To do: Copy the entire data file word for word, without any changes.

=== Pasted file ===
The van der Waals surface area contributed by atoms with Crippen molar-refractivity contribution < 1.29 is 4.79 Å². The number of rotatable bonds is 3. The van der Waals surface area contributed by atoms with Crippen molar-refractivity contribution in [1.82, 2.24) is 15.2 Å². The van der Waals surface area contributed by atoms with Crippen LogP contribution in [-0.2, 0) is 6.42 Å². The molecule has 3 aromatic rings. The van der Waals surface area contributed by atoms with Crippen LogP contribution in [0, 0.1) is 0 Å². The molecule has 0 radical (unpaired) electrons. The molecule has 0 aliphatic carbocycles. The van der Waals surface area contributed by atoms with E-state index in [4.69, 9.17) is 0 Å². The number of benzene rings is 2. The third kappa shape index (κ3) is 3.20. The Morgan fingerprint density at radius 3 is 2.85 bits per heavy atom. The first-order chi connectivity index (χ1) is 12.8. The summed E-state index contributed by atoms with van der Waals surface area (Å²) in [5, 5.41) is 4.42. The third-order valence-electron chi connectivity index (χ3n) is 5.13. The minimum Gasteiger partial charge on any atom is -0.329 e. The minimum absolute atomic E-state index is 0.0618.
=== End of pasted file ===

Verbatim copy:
The van der Waals surface area contributed by atoms with Crippen molar-refractivity contribution < 1.29 is 4.79 Å². The number of rotatable bonds is 3. The van der Waals surface area contributed by atoms with Crippen molar-refractivity contribution in [1.82, 2.24) is 15.2 Å². The van der Waals surface area contributed by atoms with Crippen LogP contribution in [-0.2, 0) is 6.42 Å². The molecule has 3 aromatic rings. The van der Waals surface area contributed by atoms with Crippen LogP contribution in [0, 0.1) is 0 Å². The molecule has 0 radical (unpaired) electrons. The molecule has 0 aliphatic carbocycles. The van der Waals surface area contributed by atoms with E-state index in [4.69, 9.17) is 0 Å². The number of benzene rings is 2. The third kappa shape index (κ3) is 3.20. The Morgan fingerprint density at radius 3 is 2.85 bits per heavy atom. The first-order chi connectivity index (χ1) is 12.8. The summed E-state index contributed by atoms with van der Waals surface area (Å²) in [5, 5.41) is 4.42. The third-order valence-electron chi connectivity index (χ3n) is 5.13. The minimum Gasteiger partial charge on any atom is -0.329 e. The minimum absolute atomic E-state index is 0.0618.